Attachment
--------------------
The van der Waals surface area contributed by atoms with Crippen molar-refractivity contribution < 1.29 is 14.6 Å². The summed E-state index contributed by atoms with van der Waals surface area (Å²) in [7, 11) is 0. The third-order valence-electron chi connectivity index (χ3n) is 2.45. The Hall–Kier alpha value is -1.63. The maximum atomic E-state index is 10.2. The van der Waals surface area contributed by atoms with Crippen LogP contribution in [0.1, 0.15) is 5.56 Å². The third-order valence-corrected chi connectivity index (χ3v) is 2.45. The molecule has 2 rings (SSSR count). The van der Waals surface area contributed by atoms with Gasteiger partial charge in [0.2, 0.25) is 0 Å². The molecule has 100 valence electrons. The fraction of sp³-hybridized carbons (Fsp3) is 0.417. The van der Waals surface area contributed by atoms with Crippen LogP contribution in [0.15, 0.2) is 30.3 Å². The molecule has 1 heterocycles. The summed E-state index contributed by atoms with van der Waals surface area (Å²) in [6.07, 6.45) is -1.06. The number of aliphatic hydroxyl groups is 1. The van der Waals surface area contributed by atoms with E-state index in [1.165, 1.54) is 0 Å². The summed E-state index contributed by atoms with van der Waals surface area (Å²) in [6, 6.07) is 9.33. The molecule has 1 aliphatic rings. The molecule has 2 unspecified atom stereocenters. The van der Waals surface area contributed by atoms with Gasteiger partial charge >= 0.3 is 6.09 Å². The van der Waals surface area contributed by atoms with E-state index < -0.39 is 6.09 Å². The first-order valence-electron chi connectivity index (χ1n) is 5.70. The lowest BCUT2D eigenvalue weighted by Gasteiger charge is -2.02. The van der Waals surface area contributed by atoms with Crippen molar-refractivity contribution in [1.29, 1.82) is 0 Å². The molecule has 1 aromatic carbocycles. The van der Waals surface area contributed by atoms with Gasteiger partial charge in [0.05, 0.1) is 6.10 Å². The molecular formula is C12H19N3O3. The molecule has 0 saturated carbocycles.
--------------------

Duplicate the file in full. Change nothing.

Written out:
The van der Waals surface area contributed by atoms with Crippen molar-refractivity contribution < 1.29 is 14.6 Å². The summed E-state index contributed by atoms with van der Waals surface area (Å²) in [7, 11) is 0. The third-order valence-electron chi connectivity index (χ3n) is 2.45. The Hall–Kier alpha value is -1.63. The maximum atomic E-state index is 10.2. The van der Waals surface area contributed by atoms with Crippen LogP contribution in [0.1, 0.15) is 5.56 Å². The third-order valence-corrected chi connectivity index (χ3v) is 2.45. The molecule has 2 rings (SSSR count). The van der Waals surface area contributed by atoms with Gasteiger partial charge in [0.2, 0.25) is 0 Å². The molecule has 100 valence electrons. The fraction of sp³-hybridized carbons (Fsp3) is 0.417. The van der Waals surface area contributed by atoms with Crippen LogP contribution in [0.15, 0.2) is 30.3 Å². The molecule has 1 heterocycles. The summed E-state index contributed by atoms with van der Waals surface area (Å²) in [6.07, 6.45) is -1.06. The number of aliphatic hydroxyl groups is 1. The van der Waals surface area contributed by atoms with E-state index in [1.165, 1.54) is 0 Å². The summed E-state index contributed by atoms with van der Waals surface area (Å²) in [6, 6.07) is 9.33. The molecule has 1 aliphatic rings. The molecule has 2 unspecified atom stereocenters. The van der Waals surface area contributed by atoms with Gasteiger partial charge >= 0.3 is 6.09 Å². The van der Waals surface area contributed by atoms with E-state index < -0.39 is 6.09 Å². The first-order valence-electron chi connectivity index (χ1n) is 5.70. The lowest BCUT2D eigenvalue weighted by Gasteiger charge is -2.02. The van der Waals surface area contributed by atoms with Crippen molar-refractivity contribution in [1.29, 1.82) is 0 Å². The molecule has 1 aromatic carbocycles. The van der Waals surface area contributed by atoms with Gasteiger partial charge in [0.05, 0.1) is 6.10 Å². The molecular formula is C12H19N3O3. The molecule has 0 saturated carbocycles.